Diagnosis of Peptic Ulcer Disease
Diagnosis of peptic ulcer disease involves taking a medical and family history and performing a physical examination and diagnostic tests. In most cases, an upper GI series and an upper endoscopy are performed to diagnose PUD.
In an upper GI series, the patient drinks a contrast solution (e.g., barium) and a series of x-rays are taken of the upper gastrointestinal tract (i.e., the esophagus, stomach, and small intestine). The contrast solution produces clearer images of the lining of the GI tract and helps the physician detect ulcers.
Upper endoscopy involves passing a thin, lighted tube with a tiny camera attached through the throat and into the stomach and upper portion of the small intestine (duodenum). Upper endoscopy, which is performed under sedation, allows the physician to visualize the lining of the GI tract and detect ulcers. During this procedure, a small piece of tissue can be removed for microscopic evaluation (called a biopsy).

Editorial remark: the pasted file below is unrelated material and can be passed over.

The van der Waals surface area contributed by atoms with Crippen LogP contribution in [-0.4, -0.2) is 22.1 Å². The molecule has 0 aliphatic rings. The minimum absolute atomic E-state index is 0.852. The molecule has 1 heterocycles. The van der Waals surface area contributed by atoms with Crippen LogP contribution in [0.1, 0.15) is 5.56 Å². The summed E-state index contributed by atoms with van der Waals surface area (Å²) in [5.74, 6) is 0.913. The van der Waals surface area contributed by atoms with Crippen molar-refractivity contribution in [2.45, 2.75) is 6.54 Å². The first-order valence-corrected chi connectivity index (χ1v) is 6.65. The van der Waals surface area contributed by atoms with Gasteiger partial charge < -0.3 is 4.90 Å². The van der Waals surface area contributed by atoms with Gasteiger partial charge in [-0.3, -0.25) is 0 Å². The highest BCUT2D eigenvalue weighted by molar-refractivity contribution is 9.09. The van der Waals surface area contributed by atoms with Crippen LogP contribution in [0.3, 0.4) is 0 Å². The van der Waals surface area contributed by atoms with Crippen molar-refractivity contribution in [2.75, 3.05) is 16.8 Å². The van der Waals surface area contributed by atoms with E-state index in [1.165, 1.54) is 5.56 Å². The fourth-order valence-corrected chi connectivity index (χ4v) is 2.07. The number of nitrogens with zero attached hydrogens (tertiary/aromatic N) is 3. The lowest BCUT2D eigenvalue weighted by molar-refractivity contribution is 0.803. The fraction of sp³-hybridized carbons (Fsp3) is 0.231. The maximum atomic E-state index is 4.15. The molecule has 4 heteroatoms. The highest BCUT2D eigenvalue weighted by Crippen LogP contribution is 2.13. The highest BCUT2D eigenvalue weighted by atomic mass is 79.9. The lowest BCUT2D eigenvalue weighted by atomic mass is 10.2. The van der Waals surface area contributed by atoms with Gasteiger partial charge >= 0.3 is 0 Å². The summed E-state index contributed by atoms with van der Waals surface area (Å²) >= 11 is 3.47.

Once a diagnosis of peptic ulcer disease has been made, other laboratory tests (e.g., breath tests, blood tests, stool tests) are performed to determine if the condition is caused by bacteria (e.g., Helicobacter pylori).